The study started in January 2014 and will run for 3 years.

Who is funding the study?
National Institute for Health Research (NIHR) (UK)

Who is the main contact?
Dr Aditya Sharma
Aditya.sharma@ncl.ac.uk

Trial website

http://research.ncl.ac.uk/thefabstudy/

Contact information

Type

Scientific

Primary contact

Dr Joanne Neely

ORCID ID

Contact details

Complex Neurodevelopmental Disorders Service
Walkergate Park Centre
Benfield Road
Newcastle
NE6 4QD
United Kingdom
-
joanne.neely@newcastle.ac.uk

Additional identifiers

EudraCT number

ClinicalTrials.gov number

Protocol/serial number

14462

Study information

Scientific title

A feasibility study of a randomised controlled trial of a Family Focused Treatment (FFT-A UK version) in the management of Early Onset Bipolar Disorder (EOBD)

Acronym

FAB

Study hypothesis

1. Is it feasible to deliver the FFT-A UK version to young people (under 18 years) and their families?
2. What are the likely consent, eligibility and retention rates as well as the acceptability of being randomised to a delayed treatment arm?
3. What are service users and their family’s views about taking part in an RCT and completing the study assessments and outcome measures?
4. What is the variability in the outcome measures?
The results of this feasibility study will inform the development of a larger multi-centre RCT to evaluate the clinical and cost effectiveness of FFT-A UK version as an adjunct to pharmacotherapy in the management of EOBD. Our hypothesis for the definitive RCT will be that the addition of a family focused treatment will be more effective and cost-effective in the management of EOBD than Treatment As Usual (TAU).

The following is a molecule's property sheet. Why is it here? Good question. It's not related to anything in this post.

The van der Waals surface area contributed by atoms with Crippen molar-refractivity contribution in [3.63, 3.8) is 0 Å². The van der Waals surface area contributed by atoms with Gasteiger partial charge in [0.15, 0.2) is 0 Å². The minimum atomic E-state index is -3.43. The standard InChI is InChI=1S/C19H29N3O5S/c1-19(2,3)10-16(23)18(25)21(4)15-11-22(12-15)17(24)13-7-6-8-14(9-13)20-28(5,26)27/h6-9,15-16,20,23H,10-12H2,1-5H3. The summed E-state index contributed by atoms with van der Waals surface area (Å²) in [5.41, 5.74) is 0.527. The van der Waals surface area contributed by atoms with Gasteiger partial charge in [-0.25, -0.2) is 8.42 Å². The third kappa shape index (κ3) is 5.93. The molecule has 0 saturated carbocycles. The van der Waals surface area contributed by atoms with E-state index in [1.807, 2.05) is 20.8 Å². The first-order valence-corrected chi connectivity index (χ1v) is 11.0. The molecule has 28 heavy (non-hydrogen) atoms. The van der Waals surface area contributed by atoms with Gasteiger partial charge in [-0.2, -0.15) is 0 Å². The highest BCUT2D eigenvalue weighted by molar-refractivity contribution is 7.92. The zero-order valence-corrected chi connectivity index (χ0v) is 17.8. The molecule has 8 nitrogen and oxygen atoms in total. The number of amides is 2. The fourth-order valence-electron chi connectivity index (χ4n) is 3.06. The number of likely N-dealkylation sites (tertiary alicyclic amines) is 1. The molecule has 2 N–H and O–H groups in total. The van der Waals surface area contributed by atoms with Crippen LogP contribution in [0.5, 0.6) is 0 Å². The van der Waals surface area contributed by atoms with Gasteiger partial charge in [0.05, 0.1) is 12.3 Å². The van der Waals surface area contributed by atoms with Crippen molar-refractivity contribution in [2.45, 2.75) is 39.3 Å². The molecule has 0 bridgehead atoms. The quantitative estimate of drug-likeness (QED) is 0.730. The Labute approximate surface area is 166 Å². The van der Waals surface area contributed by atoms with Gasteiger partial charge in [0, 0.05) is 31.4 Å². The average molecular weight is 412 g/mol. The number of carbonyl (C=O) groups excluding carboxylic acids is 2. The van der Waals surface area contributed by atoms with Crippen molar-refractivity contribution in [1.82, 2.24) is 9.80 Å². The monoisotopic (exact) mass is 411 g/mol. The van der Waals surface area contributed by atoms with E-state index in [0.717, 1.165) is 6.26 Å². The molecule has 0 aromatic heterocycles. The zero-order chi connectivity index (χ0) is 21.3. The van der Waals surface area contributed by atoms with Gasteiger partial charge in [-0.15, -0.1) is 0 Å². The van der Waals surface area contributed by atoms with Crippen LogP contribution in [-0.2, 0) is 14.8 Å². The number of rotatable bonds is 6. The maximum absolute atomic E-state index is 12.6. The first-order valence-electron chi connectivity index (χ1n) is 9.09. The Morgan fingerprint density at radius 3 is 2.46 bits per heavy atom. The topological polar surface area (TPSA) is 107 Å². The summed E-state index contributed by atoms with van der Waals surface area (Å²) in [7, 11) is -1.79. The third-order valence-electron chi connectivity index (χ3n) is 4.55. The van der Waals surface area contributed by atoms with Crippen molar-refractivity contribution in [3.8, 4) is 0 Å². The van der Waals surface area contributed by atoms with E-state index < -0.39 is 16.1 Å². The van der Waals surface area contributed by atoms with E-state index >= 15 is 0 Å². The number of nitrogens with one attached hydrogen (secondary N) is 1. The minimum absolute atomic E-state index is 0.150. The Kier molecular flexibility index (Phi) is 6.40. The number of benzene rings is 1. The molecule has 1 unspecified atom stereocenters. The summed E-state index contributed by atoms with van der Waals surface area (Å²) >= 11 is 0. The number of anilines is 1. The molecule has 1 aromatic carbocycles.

Ethics approval

Sunderland REC, 18/12/2013, ref. 13/NE/0117

Study design

Randomised; Interventional; Design type: Treatment

Primary study design

Interventional

Secondary study design

Randomised controlled trial

Trial setting

Hospitals

Trial type

Treatment

Patient information sheet

http://research.ncl.ac.uk/thefabstudy/informationsheets/

Condition

Topic: Mental Health Research Network; Subtopic: Bipolar affective disorder; Disease: Bipolar affective disorder

Intervention

Family focused treatment: The intervention is a 16 session (approx. 6 month) family focused treatment with a NHS therapist, comprising of psychoeducation, enhancing communication and problem solving. Families randomised to the delayed treatment arm will get treatment as usual and the intervention after one year.
Follow Up Length: 12 month(s); Study Entry : Single Randomisation only

Intervention type

Other

Phase

Not Applicable

Drug names

Primary outcome measures

Warwick Edinburgh Mental Well-being Scale (WEMWBS); Timepoint(s): 0, 6 and 12 months